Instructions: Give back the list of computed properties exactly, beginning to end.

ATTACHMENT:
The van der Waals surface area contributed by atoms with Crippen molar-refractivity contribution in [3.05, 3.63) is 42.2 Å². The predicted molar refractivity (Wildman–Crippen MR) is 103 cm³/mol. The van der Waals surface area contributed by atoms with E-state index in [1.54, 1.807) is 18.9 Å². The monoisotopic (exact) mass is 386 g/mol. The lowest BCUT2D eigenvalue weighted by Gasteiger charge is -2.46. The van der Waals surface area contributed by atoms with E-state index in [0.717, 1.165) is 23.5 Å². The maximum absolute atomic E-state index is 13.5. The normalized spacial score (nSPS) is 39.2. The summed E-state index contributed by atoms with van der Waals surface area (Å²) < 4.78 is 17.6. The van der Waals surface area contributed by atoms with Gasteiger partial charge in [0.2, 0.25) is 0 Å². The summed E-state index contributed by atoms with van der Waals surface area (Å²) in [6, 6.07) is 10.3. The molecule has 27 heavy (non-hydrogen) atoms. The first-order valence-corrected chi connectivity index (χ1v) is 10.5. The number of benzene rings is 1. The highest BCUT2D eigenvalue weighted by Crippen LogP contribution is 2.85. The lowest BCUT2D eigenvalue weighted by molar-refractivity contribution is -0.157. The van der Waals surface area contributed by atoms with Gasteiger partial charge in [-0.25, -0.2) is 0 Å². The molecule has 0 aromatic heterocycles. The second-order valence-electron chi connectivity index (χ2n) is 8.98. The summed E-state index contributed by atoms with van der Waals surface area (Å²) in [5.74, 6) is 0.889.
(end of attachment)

The van der Waals surface area contributed by atoms with Crippen molar-refractivity contribution in [3.05, 3.63) is 42.2 Å². The predicted molar refractivity (Wildman–Crippen MR) is 103 cm³/mol. The van der Waals surface area contributed by atoms with E-state index in [1.54, 1.807) is 18.9 Å². The monoisotopic (exact) mass is 386 g/mol. The lowest BCUT2D eigenvalue weighted by Gasteiger charge is -2.46. The van der Waals surface area contributed by atoms with E-state index in [0.717, 1.165) is 23.5 Å². The maximum absolute atomic E-state index is 13.5. The normalized spacial score (nSPS) is 39.2. The summed E-state index contributed by atoms with van der Waals surface area (Å²) < 4.78 is 17.6. The van der Waals surface area contributed by atoms with Gasteiger partial charge in [0.2, 0.25) is 0 Å². The summed E-state index contributed by atoms with van der Waals surface area (Å²) in [6, 6.07) is 10.3. The molecule has 27 heavy (non-hydrogen) atoms. The first-order valence-corrected chi connectivity index (χ1v) is 10.5. The number of benzene rings is 1. The highest BCUT2D eigenvalue weighted by Crippen LogP contribution is 2.85. The lowest BCUT2D eigenvalue weighted by molar-refractivity contribution is -0.157. The van der Waals surface area contributed by atoms with Gasteiger partial charge in [-0.25, -0.2) is 0 Å². The molecule has 0 aromatic heterocycles. The second-order valence-electron chi connectivity index (χ2n) is 8.98. The summed E-state index contributed by atoms with van der Waals surface area (Å²) in [5.74, 6) is 0.889.